University recognised for gender equality

University recognised for gender equality

In 2019, a number of universities made waves in promoting gender equity and inclusivity within their ranks – especially when it comes to women in the STEM field.

Universities were also recognised for implementing programs or systems to achieve gender equality in their workplace.

Among these universities is the University of Wollongong (UOW), which has once again received citation from the Workplace Gender Equality Agency (WGEA) as one of the leading organisations that champion gender equality among its staff.

The University has now held the Employer of Choice for Gender Equality (EOCGE) citation for 11 years while its subsidiary group, UOW Global Enterprises (UOWGE), made it in the 2019-20 EOCGE list for the sixth time.

Professor Paul Wellings, UOW vice-chancellor, said receiving the citation shows the university is “headed in the right direction” as it continues to aim for a more gender-diverse organisation.

UOW is among the pioneer institutions to receive the Athena SWAN Bronze Institution award from the Science in Australia Gender Equity initiative. Last year, UOW also received bronze recognition from AWEI inclusion awards as one of the most inclusive employers for LGBTQIA staff.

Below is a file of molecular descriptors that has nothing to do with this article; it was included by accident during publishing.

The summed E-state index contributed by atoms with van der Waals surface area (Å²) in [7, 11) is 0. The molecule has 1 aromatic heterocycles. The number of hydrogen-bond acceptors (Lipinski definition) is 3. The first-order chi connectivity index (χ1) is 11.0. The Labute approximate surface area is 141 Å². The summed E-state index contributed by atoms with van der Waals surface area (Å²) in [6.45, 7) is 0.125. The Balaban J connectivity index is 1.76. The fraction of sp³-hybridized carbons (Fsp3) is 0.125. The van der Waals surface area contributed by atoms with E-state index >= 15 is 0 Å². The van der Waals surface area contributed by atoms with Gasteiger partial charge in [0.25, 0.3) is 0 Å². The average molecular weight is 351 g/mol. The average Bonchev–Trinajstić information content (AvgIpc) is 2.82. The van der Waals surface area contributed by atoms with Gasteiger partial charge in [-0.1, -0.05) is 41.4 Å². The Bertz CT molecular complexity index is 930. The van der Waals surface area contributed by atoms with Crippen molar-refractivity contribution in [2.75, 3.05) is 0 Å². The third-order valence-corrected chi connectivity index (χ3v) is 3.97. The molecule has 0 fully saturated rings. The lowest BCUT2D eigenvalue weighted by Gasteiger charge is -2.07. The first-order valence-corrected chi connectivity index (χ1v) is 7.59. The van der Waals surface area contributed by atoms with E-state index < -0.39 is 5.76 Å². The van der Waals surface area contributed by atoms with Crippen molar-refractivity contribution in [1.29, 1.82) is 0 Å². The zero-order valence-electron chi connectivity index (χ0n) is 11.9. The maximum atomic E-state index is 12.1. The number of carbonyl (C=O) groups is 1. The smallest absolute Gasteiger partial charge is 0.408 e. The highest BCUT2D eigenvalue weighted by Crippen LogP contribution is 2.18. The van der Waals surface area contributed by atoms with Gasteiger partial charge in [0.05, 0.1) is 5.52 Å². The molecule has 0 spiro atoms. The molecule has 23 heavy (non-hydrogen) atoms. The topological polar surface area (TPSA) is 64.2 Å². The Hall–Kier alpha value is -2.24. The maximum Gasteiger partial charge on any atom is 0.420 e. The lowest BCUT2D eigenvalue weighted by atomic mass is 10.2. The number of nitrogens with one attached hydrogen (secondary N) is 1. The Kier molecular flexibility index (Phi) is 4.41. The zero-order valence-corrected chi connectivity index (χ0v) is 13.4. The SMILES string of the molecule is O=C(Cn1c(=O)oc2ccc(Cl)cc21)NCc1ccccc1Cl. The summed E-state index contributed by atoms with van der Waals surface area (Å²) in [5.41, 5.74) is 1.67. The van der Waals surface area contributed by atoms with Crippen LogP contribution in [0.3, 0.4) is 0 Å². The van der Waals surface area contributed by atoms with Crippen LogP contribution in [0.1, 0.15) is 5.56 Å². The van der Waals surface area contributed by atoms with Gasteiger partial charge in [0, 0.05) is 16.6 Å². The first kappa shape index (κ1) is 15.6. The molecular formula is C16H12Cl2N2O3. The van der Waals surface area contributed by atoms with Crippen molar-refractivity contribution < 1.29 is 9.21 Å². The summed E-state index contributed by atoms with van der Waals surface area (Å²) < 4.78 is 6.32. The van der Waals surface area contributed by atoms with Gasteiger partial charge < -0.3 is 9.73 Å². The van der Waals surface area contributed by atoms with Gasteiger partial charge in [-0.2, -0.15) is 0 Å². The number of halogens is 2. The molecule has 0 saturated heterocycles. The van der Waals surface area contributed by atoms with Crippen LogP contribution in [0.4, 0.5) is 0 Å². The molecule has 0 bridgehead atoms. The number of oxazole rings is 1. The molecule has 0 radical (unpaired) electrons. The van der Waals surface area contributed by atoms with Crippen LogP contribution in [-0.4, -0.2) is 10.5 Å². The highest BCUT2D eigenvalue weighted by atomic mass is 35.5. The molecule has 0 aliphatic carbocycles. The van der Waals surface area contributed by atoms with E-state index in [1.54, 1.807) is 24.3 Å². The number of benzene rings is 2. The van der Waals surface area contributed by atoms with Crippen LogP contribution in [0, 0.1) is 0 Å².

UOWGE Group CEO Marisa Mastroianni for her part said that having a more diverse pool of employees helps drive innovation and better decisions, enhancing the competency of the organisation’s operations.

UOWGE, which handles the University’s Dubai operations, currently employs over 1,600 staff members.

Rigorous requirements

This year saw fewer organisations that made it to the EOCGE list – from 141 in the previous year to 119 – after the WGEA employed stricter guidelines for its review. The number of education and training organisations also dropped from 17 to 13.

WGEA director Libby Lyons said that they focused more on an organisation’s accountability, evidence, internal reporting processes and outcomes in their criteria.  However, organisations which made it to the 2019-20 list can now hold their citation two years.

Common practices employed by leading organisations in gender equality in the workplace include the adoption of flexible workflows, programs to support women’s mobility to higher positions, and ongoing monitoring and correction of gender-based pay gaps. 

WGEA was formed to help organisations achieve gender equality in their workplace and comply with the Workplace Gender Equality Act 2012, which replaced the Equality opportunity for Women in the Workplace Act 1999.

WGEA’s EOCGE citation also replaced the Women in the Workplace Agency’s Employer of Choice for Women citation.

Other universities which made it to the EOCGE citation list also rolled out their own program to support women in the workplace beyond the STEM field.

The University of Technology Sydney, which now holds the citation for 19 years, has its Women@UTS network aside from running the Athena SWAN and Research Equity Initiative. Last year, the University also pledged to close its gender pay gap.

Victoria University, which held the EOCGE citation for two years now, launched its first Female Quotient Lounge to advance women’s careers in business in January.

While the Queensland University of Technology did not make it into the 2019-20 citation list, the University said it will prioritise the promotion of gender equity in its new five-year strategic plan.